“No, it isn’t terrible. We can’t help the way we feel. Disappointment, fear, sadness—they’re all feelings that catch us by surprise when something goes wrong.”
“I do love him, you know. It’s just that we’ve waited so long for a child. I’m almost forty. He was going to be our only one,” her voice trailed into silence.
A moment later she patted the nurse’s arm. “You’ve all been wonderful. Thank you. And you.” She looked at Mick. “Your mother’s saying pointed out to me that God knows what He’s doing. My son wasn’t meant to be an angel in heaven. He was meant to be an angel here on Earth, like your little girl.”
Gazing at Beth’s frail form, surrounded by everything modern medicine offered, he could only pray the woman was right.
* * *
“You look like death warmed over.”
Mick closed the door of his locker and cast Woody an exasperated glance. “Thanks. I could say the same about you.”
Towering a head taller than Mick, Woody Mills, a Kansas farm boy turned Chicago firefighter and a close friend, grinned. He pulled his cowboy hat off and ran a hand through a blond crew cut that closely resembled the stubble of the wheat fields he’d left behind. “Tough night?”
Mick nodded. “I never made it to bed.”
He wasn’t looking forward to staying up another twenty-four hours. Maybe they’d have a quiet shift, and he could grab a few hours in the sack.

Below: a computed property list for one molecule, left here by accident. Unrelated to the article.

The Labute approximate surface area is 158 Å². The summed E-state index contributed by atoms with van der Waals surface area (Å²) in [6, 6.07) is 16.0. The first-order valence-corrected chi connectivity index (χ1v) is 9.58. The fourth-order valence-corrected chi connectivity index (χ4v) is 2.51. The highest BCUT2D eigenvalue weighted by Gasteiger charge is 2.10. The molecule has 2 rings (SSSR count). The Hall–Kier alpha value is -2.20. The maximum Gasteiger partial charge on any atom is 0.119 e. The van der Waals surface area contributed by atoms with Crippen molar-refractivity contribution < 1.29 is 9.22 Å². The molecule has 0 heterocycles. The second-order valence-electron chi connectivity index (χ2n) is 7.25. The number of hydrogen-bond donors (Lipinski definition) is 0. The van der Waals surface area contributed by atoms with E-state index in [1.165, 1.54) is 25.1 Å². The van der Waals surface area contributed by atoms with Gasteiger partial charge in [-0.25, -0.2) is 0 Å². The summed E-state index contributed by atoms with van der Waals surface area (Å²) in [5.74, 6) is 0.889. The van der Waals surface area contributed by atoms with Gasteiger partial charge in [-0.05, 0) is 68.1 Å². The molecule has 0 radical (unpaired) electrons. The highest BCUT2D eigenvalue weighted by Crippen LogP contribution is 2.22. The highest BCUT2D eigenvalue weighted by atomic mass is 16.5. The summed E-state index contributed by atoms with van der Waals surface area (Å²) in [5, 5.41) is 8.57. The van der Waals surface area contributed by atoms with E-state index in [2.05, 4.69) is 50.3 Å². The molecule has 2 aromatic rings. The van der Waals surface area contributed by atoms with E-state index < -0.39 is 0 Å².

“Woody!” They both turned at the sound of the shout. Their watch commander, Captain Mitchell, appeared in the open doorway. “Ziggy needs help in the kitchen. Give him a hand.”
Mick groaned, and Woody laughed. “That’s right, Mick’O. It’s Ziggy’s week to cook. So guess what we’re having?”
Mick leaned his head against the locker. “Spaghetti. Why can’t he cook something—anything—else? He knows I hate spaghetti.”
“Then it’ll be a good week to go on a diet. Besides, the rest of us like it, so you lose.” Still chuckling, Woody left the room.
The gong sounded suddenly and Mick raced for his gear along with the other men. He never found the time that day for a nap or for a plate of spaghetti. Two structure fires kept the company out for most of his shift. It was late the following morning when he found the time to call the hospital to check on Caitlin and the baby.
Caitlin’s condition was unchanged, but the news about Beth was less encouraging. She was requiring higher oxygen and higher ventilator pressures, and she’d developed a heart murmur.
“Her murmur is due to a PDA,” Dr. Wright explained to Mick over the phone. “It’s a condition that often occurs in very premature infants. Before a baby is born very little blood goes to the lungs. As the blood is pumped out of the heart, it passes through a small opening called the ductus arteriosus and goes back to the placenta for oxygen. After a baby is born, this artery closes naturally, and blood flows to the lungs. But in many premature infants, it doesn’t close and that’s a problem. We can treat her with medication, but if that fails, she’ll need surgery.”
“Isn’t surgery risky for such a small baby?”